Being positive and patient, most likely. If you really think that something can happen and work for it, it actually will happen in the end. No matter what that something is.
Do you think this is a skill one can learn?
Being positive? I think rather not. More likely you either are or aren’t positive. You can’t force this onto yourself.
What would you say are the most positive and negative sides of working at Melon?
The positive thing is that if you have an idea and would like to do something useful for yourself or the company, people will listen to you and allow and help you do it. Even if it’s just your first year here. This is what made a very strong impression on me in my first year. I had some suggestions, which – although small – when I saw materilize really surprised me in a very pleasant way. Another good thing about Melon which I’m sure I’m not the only one to mention is the team spirit. There are lots of diverse people and you can find a group of people interested in just about anything – sports, hiking, music, even cooking. All sorts of people. The negative thing is the color of the logo. (Laughs) Just kidding. The things I miss the most are a fitness room and a bathroom. But I guess we can survive without them for the time being.
If you had to describe Melon to a friend very briefly, what would you say?
I would say that we are now a relatively large company with various teams involving different technologies. If you wish to work, no one will stand in your way and tell you how to do it. They will let you do it as you yourself think is the best way. You get a lot of freedom, which is important.
What achievement are you most proud of?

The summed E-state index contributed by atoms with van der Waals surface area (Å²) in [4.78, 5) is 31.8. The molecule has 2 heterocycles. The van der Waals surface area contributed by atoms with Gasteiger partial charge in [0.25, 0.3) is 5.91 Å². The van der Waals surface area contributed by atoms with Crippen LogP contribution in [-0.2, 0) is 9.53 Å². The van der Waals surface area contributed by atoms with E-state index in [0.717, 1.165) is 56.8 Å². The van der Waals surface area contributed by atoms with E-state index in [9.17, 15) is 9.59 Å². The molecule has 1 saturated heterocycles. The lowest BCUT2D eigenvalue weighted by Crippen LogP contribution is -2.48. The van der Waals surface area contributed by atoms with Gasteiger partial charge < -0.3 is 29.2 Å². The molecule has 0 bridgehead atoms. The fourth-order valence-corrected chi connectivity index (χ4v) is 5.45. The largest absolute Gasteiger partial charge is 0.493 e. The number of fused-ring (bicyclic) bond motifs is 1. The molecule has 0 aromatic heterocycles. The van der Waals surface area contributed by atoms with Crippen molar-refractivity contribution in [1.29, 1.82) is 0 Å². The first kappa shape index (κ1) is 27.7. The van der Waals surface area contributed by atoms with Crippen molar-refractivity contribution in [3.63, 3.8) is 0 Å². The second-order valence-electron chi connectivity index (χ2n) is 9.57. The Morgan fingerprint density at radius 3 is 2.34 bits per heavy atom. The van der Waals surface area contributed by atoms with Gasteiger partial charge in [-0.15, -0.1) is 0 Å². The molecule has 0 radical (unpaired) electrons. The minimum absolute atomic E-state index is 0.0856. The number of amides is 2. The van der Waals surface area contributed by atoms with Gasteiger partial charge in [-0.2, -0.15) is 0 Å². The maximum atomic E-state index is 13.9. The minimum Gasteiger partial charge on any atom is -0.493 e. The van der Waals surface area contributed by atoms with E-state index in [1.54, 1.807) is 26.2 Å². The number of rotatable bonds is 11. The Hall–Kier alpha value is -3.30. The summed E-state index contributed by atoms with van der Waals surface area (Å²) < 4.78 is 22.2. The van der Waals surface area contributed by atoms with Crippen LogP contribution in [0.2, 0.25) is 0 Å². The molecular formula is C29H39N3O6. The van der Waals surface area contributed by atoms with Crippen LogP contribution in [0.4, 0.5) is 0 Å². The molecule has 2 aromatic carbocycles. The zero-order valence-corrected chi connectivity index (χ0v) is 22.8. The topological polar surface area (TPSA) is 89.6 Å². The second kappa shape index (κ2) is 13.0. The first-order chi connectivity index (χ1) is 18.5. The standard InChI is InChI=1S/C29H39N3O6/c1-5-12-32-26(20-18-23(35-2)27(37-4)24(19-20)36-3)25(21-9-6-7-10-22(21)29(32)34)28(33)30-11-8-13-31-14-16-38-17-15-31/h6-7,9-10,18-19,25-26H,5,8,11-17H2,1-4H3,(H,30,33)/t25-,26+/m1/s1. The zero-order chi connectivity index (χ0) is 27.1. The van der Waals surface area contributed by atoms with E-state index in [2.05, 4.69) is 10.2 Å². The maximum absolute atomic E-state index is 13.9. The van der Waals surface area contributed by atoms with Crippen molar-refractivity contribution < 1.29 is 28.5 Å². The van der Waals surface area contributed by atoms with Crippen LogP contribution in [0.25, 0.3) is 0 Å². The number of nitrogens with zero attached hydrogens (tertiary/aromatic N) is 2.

The fact that I’ve managed to build a team of so many people who are so nice and love doing what they’re doing. The specific thing about our team is that we are quite spread out. We have four people in Veliko Tarnovo, a person in the UK and, since recently, a team member from Macedonia, most of us are in Sofia though. Having people in four different places is very distinctive attribute of our team. However, we are now so used to working together that it really doesn’t bother us any more.
Personally, what has been the favorite journey that you’ve taken on?
The most adventurous journey I’ve experienced was a two-week trip to Spain. We spent the first week visiting the south of Spain by sleeping in a different town every night. After that we spent the second week in Barcelona. We traveled and experienced quite a bit. We visited a lot of vineyards, as well as a Formula One race. It wasn’t planned, but I am a big fan of the sport. However, I was really looking forward to going to a football match, but we couldn’t get tickets. It probably would have been a grand feeling, because the stadium looked huge. Another travel destination which I visit regularly, almost every summer, is a Turkish island. I will not mention the name, because I don’t want to many tourists to flock over and create a crowd. (Laughs) This is where I enjoy windsurfing the most.
What’s your favorite past-time?
Oh, I have a lot. I like skiing, windsurfing and cooking. I also love to dance!